Identify question types and learn how to answer them. Often, there is a rather formulaic structure to grading. Examiners will have a set of guidelines to follow and will look for key information in your answers. You need to get to the correct answer and often show your methodology, which can differ from question to question and subject to subject.

Imagine two students answering the same 7-mark maths question: one who does all the working out in their head and writes down the correct answer but fails to show their work, and one who writes down their workings out, but makes a mistake in their final calculation. Who is going to get the higher mark for that question? Student number two will get 6/7 marks, even if they get the answer wrong. The first student, who got the correct answer, didn't show how they got to the answer and will only get a 1/7 mark.

This five-point difference could be a difference between the two grades. This is why it's crucial to understand what the examiners are looking for.

Practice your pacing. Written exams are usually designed to assess a student's broader understanding of a subject, and this is typically done by weighting questions differently rather than distributing one mark per question. Therefore, knowing how much time to spend on a particular section or question is key. Get good at looking at the clock, understand how long it takes you to answer a type of question, identify how long to spend on a section, and, if it comes to it, be prepared to skip answering questions worth fewer marks if you're low on time and focus on answering the ones that give you more. The best way to get good at this is through experience and practising loads of past papers, which we will address below.

Practice with past papers. We have a whole section on this (with resources!) as we feel that this is one of the most essential tips, but the only way you'll get good at exams is by practising them. There's no better way.

If you would like extra support with your A Level revision, our subject-specific A Level Tutors can help you with your revision journey.


Practice With Past Exam Papers

Using practice papers is one of the most effective ways to prepare for your A Levels. In our opinion, it's an absolute must.

Running through past papers can help tackle many aspects of revision at once:

  • It can help you identify weaker subjects or topics to work on.
  • It will familiarise you with the exam format for each subject.
  • It will help you understand your pacing and how long it takes to answer questions.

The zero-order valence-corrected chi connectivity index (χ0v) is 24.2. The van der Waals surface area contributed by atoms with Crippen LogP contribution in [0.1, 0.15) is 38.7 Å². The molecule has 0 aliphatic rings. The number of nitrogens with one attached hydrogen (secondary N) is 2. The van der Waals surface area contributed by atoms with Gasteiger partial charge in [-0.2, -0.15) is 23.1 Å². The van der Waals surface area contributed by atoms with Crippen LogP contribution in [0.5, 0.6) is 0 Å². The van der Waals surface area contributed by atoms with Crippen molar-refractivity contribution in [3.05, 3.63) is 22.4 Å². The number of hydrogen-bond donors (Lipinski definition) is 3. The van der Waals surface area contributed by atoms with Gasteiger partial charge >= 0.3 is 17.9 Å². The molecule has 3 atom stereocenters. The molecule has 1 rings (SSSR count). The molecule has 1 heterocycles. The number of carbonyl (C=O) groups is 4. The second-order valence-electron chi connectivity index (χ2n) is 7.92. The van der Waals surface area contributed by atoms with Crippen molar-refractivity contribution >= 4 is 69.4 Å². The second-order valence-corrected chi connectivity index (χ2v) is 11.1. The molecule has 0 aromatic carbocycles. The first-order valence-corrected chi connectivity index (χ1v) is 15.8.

• You will start to recognise patterns in the exam format and what topics are generally covered.
  • Familiarity and repetition will help you deal with your nerves on test day because you'll know what to expect.

Some tips for using practice papers:

  1. Start by completing papers in your own time. Move on to taking them under timed conditions only when you feel you are ready.

  2. Review your answers thoroughly and identify areas where you made mistakes or struggled.

  3. Use the mark schemes to understand how points are awarded and to refine your answering technique.

  4. Find the most up-to-date exam papers, and use ones from reliable sources (such as official exam boards and trusted companies such as CGP)

  5. Discuss difficult questions with teachers or peers to gain new insights and improve your understanding. Even have them grade your papers if they allow this!

Some resources:


Find Your Favourite Learning Methods

Identify and focus on learning methods which are demonstrably effective to you.

While the academic world has criticised the widely-held belief of four defined 'learning styles', discovering individualised learning approaches is still important.

Learning preferences may not be strictly confined to categories like "kinesthetic" or "visual"; however, certain methods may prove more effective for individuals over others. Whether you learn better through discussion, such as teaching others, auditory instruction, visual aids such as mind-maps or flash cards for memorisation, or writing notes, identifying and consistently using the most effective methods will help you with your motivation and results.

In truth, it is probably best to employ various learning strategies rather than rely solely on one approach. Incorporating holistic methods such as the Pomodoro Technique can also enhance your learning experience.


Take Regular Breaks & Avoid Distractions

Regular Breaks are important, as they help with your ability to perform tasks, such as studying. However, what is even more important is how you take your break. A 2019 study showed that going on your phone on your break reduces your brain's ability to 'recharge' and is more 'cognitively taxing' than expected. Therefore, if you take a break, put your phone away.